U.S.-Mexico Soccer Match Scores Ratings Victory In U.S. Over Virtually All Other Sports Last Week
NBA and NHL playoffs competed for fans’ attention last week, but a game between the U.S. and Mexican national soccer teams drew more American TV viewers than all but one other sporting event, in a surprising ratings victory for soccer.
Some 3.9 million people tuned into Univision on Sunday to watch the United States defeat Mexico 3-2 in the final round of the CONCACAF Nations League, a new tournament for national soccer teams in North and Central America.
The match earned a bigger audience than any NBA playoff game on ESPN or TNT last week, except for a Thursday night matchup between the Los Angeles Lakers and Phoenix Suns that drew over 4.5 million viewers, according to Nielsen data.
More people also watched the U.S.-Mexico faceoff than the New York Islanders’ defeat of the Boston Bruins in the NHL’s playoffs Saturday (at 2.3 million viewers), or Simone Biles’ seventh U.S. gymnastics championship win Sunday (at 2.1 million viewers).
The U.S.-Mexico game was the 15th most popular primetime show on broadcast TV networks last week, but it was the most watched program among younger viewers, beating the season premiere of NBC’s America’s Got Talent among viewers 18 to 49.
A pair of CONCACAF Nations League semifinals on Saturday also pulled in large audiences on Univision. Some 2.4 million people watched Mexico beat Costa Rica, and almost 1.3 million watched the United States defeat Honduras.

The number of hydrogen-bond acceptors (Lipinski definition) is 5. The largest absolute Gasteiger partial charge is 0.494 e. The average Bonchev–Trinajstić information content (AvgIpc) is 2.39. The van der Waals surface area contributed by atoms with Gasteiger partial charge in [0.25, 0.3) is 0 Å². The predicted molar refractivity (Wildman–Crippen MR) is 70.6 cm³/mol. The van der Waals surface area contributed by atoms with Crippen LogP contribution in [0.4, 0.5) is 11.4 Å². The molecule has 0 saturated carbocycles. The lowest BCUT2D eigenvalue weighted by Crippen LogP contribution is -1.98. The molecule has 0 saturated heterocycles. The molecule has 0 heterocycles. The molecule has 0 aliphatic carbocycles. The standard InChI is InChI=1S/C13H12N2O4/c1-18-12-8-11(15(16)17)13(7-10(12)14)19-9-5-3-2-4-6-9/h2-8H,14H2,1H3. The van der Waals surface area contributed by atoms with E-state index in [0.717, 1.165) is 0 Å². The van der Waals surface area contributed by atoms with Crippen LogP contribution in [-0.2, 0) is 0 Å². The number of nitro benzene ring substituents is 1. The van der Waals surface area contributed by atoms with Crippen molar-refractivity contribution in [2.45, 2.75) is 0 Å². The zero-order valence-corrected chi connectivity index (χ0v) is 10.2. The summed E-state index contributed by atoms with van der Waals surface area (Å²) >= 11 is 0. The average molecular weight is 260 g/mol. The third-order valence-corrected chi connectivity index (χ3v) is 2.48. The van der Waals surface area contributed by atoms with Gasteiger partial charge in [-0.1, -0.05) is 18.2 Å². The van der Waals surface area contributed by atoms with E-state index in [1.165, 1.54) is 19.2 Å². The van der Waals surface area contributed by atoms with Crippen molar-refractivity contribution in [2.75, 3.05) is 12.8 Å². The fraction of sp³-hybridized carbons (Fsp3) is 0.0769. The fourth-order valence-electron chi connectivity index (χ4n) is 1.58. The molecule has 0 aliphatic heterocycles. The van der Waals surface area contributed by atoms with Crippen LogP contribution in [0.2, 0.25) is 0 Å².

The CONCACAF Nations League earned strong ratings even though this was the tournament’s inaugural year, and the finals were delayed by 12 months due to Covid-19.
Sports have held onto their ratings dominance while viewership for other TV genres shifts to streaming services, making live sports valuable property for TV networks. Soccer typically draws less attention from U.S. television audiences than other professional sports, and as a result, broadcasters pay far less for rights to televise Major League Soccer than for NFL and NBA games. Still, interest in the sport hasgraduallygrown, and major soccer matches can sometimes garner massive ratings. The 2014 FIFA Men’s World Cup averaged over 4.5 million viewers across dozens of matches on ESPN, including a U.S.-Portugal game that earned nearly 25 million viewers across ESPN and Univision, and the 2018 World Cup final drew more than 11 million viewers even though the U.S. men’s team didn’t qualify for the tournament.
25.4 million. That’s how many Americans watched the United States defeat Japan in the 2015 FIFA Women’s World Cup finals, the mostwatched soccer game in U.S. history.